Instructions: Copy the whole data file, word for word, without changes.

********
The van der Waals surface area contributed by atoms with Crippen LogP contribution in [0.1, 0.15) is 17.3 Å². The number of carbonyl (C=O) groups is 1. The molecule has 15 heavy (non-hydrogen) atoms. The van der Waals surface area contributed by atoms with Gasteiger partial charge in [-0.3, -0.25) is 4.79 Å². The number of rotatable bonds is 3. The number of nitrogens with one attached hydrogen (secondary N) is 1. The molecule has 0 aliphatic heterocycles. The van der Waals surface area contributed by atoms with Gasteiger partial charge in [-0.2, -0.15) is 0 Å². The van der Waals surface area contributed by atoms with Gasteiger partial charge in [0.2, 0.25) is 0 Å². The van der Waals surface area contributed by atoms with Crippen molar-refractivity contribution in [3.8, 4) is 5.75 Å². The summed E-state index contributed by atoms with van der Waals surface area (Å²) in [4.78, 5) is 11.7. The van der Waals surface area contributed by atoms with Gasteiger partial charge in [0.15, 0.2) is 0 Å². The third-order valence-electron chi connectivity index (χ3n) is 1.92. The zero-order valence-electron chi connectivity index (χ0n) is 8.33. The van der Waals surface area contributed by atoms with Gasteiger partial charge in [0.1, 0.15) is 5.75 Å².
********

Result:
The van der Waals surface area contributed by atoms with Crippen LogP contribution in [0.1, 0.15) is 17.3 Å². The number of carbonyl (C=O) groups is 1. The molecule has 15 heavy (non-hydrogen) atoms. The van der Waals surface area contributed by atoms with Gasteiger partial charge in [-0.3, -0.25) is 4.79 Å². The number of rotatable bonds is 3. The number of nitrogens with one attached hydrogen (secondary N) is 1. The molecule has 0 aliphatic heterocycles. The van der Waals surface area contributed by atoms with Gasteiger partial charge in [-0.2, -0.15) is 0 Å². The van der Waals surface area contributed by atoms with Gasteiger partial charge in [0.2, 0.25) is 0 Å². The van der Waals surface area contributed by atoms with Crippen molar-refractivity contribution in [3.8, 4) is 5.75 Å². The summed E-state index contributed by atoms with van der Waals surface area (Å²) in [4.78, 5) is 11.7. The van der Waals surface area contributed by atoms with Gasteiger partial charge in [0.15, 0.2) is 0 Å². The third-order valence-electron chi connectivity index (χ3n) is 1.92. The zero-order valence-electron chi connectivity index (χ0n) is 8.33. The van der Waals surface area contributed by atoms with Gasteiger partial charge in [0.1, 0.15) is 5.75 Å².